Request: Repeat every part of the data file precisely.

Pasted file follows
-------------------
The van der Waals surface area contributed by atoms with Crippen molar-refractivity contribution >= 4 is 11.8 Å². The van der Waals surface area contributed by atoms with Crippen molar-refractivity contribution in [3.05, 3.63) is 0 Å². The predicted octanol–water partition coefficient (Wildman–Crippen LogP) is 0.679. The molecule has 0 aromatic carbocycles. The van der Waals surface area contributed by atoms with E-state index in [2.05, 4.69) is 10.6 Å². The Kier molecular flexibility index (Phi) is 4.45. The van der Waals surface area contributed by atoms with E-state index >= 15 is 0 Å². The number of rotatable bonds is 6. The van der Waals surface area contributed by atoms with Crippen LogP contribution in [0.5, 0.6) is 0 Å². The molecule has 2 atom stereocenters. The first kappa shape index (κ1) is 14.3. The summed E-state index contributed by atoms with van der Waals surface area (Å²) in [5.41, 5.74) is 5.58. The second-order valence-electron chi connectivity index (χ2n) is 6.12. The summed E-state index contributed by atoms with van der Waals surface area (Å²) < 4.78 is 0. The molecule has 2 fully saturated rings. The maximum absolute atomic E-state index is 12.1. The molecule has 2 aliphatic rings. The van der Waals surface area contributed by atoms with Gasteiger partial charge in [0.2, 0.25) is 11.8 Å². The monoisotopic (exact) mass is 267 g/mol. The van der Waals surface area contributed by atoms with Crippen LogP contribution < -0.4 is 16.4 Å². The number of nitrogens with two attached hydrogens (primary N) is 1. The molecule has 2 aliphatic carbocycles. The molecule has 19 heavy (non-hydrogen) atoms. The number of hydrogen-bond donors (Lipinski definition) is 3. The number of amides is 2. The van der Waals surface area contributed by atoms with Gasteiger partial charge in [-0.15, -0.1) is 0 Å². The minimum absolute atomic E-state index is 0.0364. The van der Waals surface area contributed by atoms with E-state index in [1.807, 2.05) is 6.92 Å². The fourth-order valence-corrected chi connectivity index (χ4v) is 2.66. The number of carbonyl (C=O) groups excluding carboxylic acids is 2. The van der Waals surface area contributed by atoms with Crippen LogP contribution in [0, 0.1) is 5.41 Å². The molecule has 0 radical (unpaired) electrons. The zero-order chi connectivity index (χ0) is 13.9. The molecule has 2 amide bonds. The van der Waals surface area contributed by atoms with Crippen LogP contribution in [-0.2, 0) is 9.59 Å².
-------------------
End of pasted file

The van der Waals surface area contributed by atoms with Crippen molar-refractivity contribution >= 4 is 11.8 Å². The van der Waals surface area contributed by atoms with Crippen molar-refractivity contribution in [3.05, 3.63) is 0 Å². The predicted octanol–water partition coefficient (Wildman–Crippen LogP) is 0.679. The molecule has 0 aromatic carbocycles. The van der Waals surface area contributed by atoms with E-state index in [2.05, 4.69) is 10.6 Å². The Kier molecular flexibility index (Phi) is 4.45. The van der Waals surface area contributed by atoms with E-state index >= 15 is 0 Å². The number of rotatable bonds is 6. The van der Waals surface area contributed by atoms with Crippen LogP contribution in [0.5, 0.6) is 0 Å². The molecule has 2 atom stereocenters. The first kappa shape index (κ1) is 14.3. The summed E-state index contributed by atoms with van der Waals surface area (Å²) in [5.41, 5.74) is 5.58. The second-order valence-electron chi connectivity index (χ2n) is 6.12. The summed E-state index contributed by atoms with van der Waals surface area (Å²) < 4.78 is 0. The molecule has 2 fully saturated rings. The maximum absolute atomic E-state index is 12.1. The molecule has 2 aliphatic rings. The van der Waals surface area contributed by atoms with Gasteiger partial charge in [0.2, 0.25) is 11.8 Å². The monoisotopic (exact) mass is 267 g/mol. The van der Waals surface area contributed by atoms with Crippen LogP contribution < -0.4 is 16.4 Å². The number of nitrogens with two attached hydrogens (primary N) is 1. The molecule has 2 aliphatic carbocycles. The molecule has 19 heavy (non-hydrogen) atoms. The number of hydrogen-bond donors (Lipinski definition) is 3. The number of amides is 2. The van der Waals surface area contributed by atoms with Gasteiger partial charge in [-0.15, -0.1) is 0 Å². The minimum absolute atomic E-state index is 0.0364. The van der Waals surface area contributed by atoms with E-state index in [1.807, 2.05) is 6.92 Å². The fourth-order valence-corrected chi connectivity index (χ4v) is 2.66. The number of carbonyl (C=O) groups excluding carboxylic acids is 2. The van der Waals surface area contributed by atoms with Crippen LogP contribution in [0, 0.1) is 5.41 Å². The molecule has 0 radical (unpaired) electrons. The zero-order chi connectivity index (χ0) is 13.9. The molecule has 2 amide bonds. The van der Waals surface area contributed by atoms with Crippen LogP contribution in [-0.2, 0) is 9.59 Å².